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Combating Awkwardness

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  It’s the first day of the school year. All new classes, a new daily routine, a completely different homework load, and for some an entirely new social circle. For a vast majority of the teenage demographic, challenges can be presented in preparing for the future, figuring out exactly who you are, and juggling workload with extracurricular activities; let alone starting the process of making friends all over again.

  Whether you are a freshman, sophomore, junior, or senior, the process and vulnerability that comes with attempting to make a new friend is all the same. When rebuilding a social circle after a substantial period of time or within an entirely new academic environment, there is always the potential of an awkward situation occurring at any given moment. However, these types of situations can easily be remedied with a few hints on natural conversation, an open mind, and a stellar personality.

  Breaking the threshold between silence and casual conversation seems to be the main concern when it comes to the stressful aspects of social interaction. Teenagers, having thoroughly developed personalities, may find it strenuous to revert back to the kindergarten methods of meeting a new person. Often times, when you are younger, directly asking the other person to be your best friend is highly effective; even asking what the other person’s name and favorite color is can create a bond for life. Yet, in high school, more interesting conversation topics may be necessary in order to capture the other person’s attention. Introducing yourself with a small smile, asking what the other person’s major is, and striking up a conversation are among the most common ways to go about meeting a new person Emma Reid, 9th grade, band major, said.  Additionally, for those who refer to themselves as introverts, developing an initial close-knit group may have been difficult in the first place. The prospect of having to relive the process may seem terrifying.

  “ Making friends is harder for me because I’m not a very social person. Engaging a conversation would make me anxious and nervous, which tends to make things complicated,” Sal Dabbs, 9th grade, band major, explained about the concept of a new social situation.

  Being comfortable with yourself is important  in ensuring positive social interactions for the future. Teenagers find great comfort in previously established social circles where they have the reassurance that they are already accepted for who they are and potential quirks as well as personalities will not be questioned. Furthermore, a feeling of rejection because of a particular person’s personality type can be quite traumatizing to deal with when you are stepping out of your comfort zone for one of the first times in adolescence. In this regard, social interaction seems like an insurmountable odd.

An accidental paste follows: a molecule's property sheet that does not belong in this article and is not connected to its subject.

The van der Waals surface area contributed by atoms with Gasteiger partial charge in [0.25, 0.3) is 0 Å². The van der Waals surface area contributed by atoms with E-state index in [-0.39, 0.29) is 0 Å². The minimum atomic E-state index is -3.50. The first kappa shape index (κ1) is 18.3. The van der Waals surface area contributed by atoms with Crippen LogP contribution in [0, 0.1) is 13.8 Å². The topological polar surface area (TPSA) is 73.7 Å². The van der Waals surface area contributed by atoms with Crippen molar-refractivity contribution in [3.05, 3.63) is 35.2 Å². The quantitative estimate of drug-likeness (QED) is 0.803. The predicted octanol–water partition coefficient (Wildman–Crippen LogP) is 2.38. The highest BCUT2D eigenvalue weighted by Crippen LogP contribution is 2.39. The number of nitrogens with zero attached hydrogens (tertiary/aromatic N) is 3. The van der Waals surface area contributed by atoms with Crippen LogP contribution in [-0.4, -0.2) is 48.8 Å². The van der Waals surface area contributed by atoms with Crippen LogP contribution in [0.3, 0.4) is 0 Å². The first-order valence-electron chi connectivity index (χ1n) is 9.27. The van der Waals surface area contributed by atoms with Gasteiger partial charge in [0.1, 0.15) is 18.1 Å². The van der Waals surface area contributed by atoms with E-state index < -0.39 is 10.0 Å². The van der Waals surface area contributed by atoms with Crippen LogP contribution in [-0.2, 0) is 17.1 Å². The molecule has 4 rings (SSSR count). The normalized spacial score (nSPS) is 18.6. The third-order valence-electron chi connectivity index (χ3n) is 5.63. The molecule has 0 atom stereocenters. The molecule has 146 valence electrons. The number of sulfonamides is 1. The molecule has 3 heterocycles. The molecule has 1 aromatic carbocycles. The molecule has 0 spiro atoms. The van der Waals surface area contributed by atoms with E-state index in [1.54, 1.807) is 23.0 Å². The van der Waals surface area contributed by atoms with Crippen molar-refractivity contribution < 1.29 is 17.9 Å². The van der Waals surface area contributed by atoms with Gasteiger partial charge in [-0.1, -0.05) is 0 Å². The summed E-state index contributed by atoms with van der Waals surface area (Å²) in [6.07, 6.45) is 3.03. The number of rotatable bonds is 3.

“Making new friends is a big step out of that comfort zone, one which teens don’t want to take; especially with the whole thing about cliques. They’re the people you know and who know you. To go beyond that clique is to accept change, which we don’t do easily,” Emma said about the general issue with making friends.

  In certain cases, someone may find that pure independence is a suitable alternative to the potential difficulty of engaging another person socially. However, being self-sufficient may not necessarily be the most beneficial thing in the long run. “It’s nice to be alone to have some time to think. But when it comes to being happy and getting stuff done, it’s a lot better to have someone in your corner,” Sal said.

  Generally speaking, people often love to talk about things that reflect the passions they might have in life. When all else fails in the rigorous battle to survive socializing, finding common ground may be useful when attempting to keep the conversation going. A similar interest, a movie you have both seen, a love of potatoes, or the same favorite music genre are just a few topics that could potentially strike interest with the person you have been engaging. Never let the subject being discussed lag or seem uninteresting. Regardless of whether you feel as though you are talking excessively, if the other person is able to effortlessly carry out the conversation, continue chatting about whatever may come about naturally. “ I would probably ask what their major is and strike up a conversation on that. If it’s music, heck ya! If it’s visual arts or something like that, I can bring up how horrible I am at that and ask for tips.” Emma added about initiating conversation.  

   In certain instances, friends can often come in the most unconventional ways. Perhaps someone carried around a wooden plank all day at school, and they were referred to as Plank Guy until further conversation was initiated. Maybe there is a person who is solely referred to by the name of the instrument they play, and this allows some room to casually start a discussion. The concept that should constantly be kept in mind is that the process should feel natural. There are times in which certain personality types don’t relate well to one another. These situations should not be feared or reasons to discourage a form contact between peers. They merely serve as guidelines that help distinguish who could potentially be your lifelong friend or the person you talk to in PE class.  

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Combating Awkwardness